Victoria Thrane’s farm in Hartland has been a gateway to a rich network of trails since before she came to own it twenty-one years ago. Located at the end of a peaceful road tucked into the hills where South Woodstock and Hartland meet, it is a familiar spot at the end of the Upwey Farm Trail. Victoria is a lifetime horsewoman who is happy to be a part of GMHA’s trail riding tradition.
“I just love the sound and sight of the horses and riders,” says Victoria. “It’s nice to see them enjoying the trails.”
These days, Victoria shares her farm with a donkey and a pony, who also enjoy being part of the welcoming committee. She has always loved horses, and grew up as a “wild cowgirl, riding the wildest horses.” After a few brushes with mortality, she has come to favor the companionship of slower, steadier equines. Her farm is quintessential Vermont – a quiet and sturdy complement to the landscape. It is a timeless reminder of the treasure we have in our network of trails, and the welcoming spirit of the landowners who make it possible.
One of the highlights of our Fall Foliage Rides this year was the Friday lunch stop at the top of a rolling field in Hartland with a spectacular view of Mt. Ascutney. That field, and the 200 acre farm that surrounds it, is gladly shared with GMHA riders by Gayle Davis and Kraig Murphy of Lull Brook Farm. Gayle has been a life member of GMHA since the 1980’s. “This has been my stomping ground for the past 30 years,” says Gayle as she describes GMHA. She is an active competitor in Eventing, and also enjoys riding with the North Country Hounds and hacking through the beautiful trails on her property and throughout the GMHA network.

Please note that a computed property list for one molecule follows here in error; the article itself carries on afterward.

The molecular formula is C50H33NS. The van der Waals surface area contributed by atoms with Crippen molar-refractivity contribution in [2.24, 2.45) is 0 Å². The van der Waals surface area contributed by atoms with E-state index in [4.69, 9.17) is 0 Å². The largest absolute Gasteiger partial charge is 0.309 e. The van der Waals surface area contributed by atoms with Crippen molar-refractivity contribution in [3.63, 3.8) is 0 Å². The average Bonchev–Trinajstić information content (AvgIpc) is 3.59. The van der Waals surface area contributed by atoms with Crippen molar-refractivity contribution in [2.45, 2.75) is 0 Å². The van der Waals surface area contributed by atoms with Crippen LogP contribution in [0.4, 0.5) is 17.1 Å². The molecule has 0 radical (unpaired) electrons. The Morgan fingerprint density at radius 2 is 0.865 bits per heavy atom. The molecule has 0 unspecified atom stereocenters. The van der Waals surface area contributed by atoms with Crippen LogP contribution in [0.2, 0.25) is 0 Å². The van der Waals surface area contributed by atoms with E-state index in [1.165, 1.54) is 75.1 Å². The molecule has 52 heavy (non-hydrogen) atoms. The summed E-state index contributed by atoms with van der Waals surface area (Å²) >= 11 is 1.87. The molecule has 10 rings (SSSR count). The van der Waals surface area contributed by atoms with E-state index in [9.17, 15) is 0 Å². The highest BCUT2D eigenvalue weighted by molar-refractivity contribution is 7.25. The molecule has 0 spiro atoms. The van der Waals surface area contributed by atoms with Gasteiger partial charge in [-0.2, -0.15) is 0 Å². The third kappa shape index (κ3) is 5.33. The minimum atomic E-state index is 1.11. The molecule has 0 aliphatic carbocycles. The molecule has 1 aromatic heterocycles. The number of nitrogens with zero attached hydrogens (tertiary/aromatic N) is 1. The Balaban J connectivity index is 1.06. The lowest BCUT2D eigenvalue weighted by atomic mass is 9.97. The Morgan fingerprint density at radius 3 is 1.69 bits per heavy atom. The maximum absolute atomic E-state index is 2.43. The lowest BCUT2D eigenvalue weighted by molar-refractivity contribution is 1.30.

Gayle has lived across the river in Cornish, New Hampshire for most of her adult life, and hadn’t planned to move to Hartland, but fate intervened.
“My good friend, who lives nearby, encouraged me to look at Lull Brook Farm. Peggy Cummings owned it at the time, and was in ill health. I fell in love with the place. After I heard that Peggy was giving her blessing for us to buy it, I knew that I would be moving to Hartland,” said Gayle. “We moved just days after Hurricane Irene blew through the area in Fall of 2011.”
Lull Brook Farm has a well-established trail system that has been used by the local horse community and by GMHA for the past century. Gayle and Craig consider themselves stewards of the land and the trails, and have improved and maintained them each year. “We have a little piece of heaven here, and we want to share it,” she says. The farm consists of an amazing brick farmhouse that was completely restored from the ground up in 1997, a barn, and both indoor and outdoor arenas. Along with sharing her trails, Gayle hosts hunts, hunter paces, and clinics from the facility
Have you ever considered opening up your land and designating trails or wooded areas for Green Mountain Horse Association Members to ride through? Fifth generation South Woodstock resident, Tina Barr Tuckerman tells us about the benefits and pleasures of sharing her family’s Vermont farm with the GMHA community.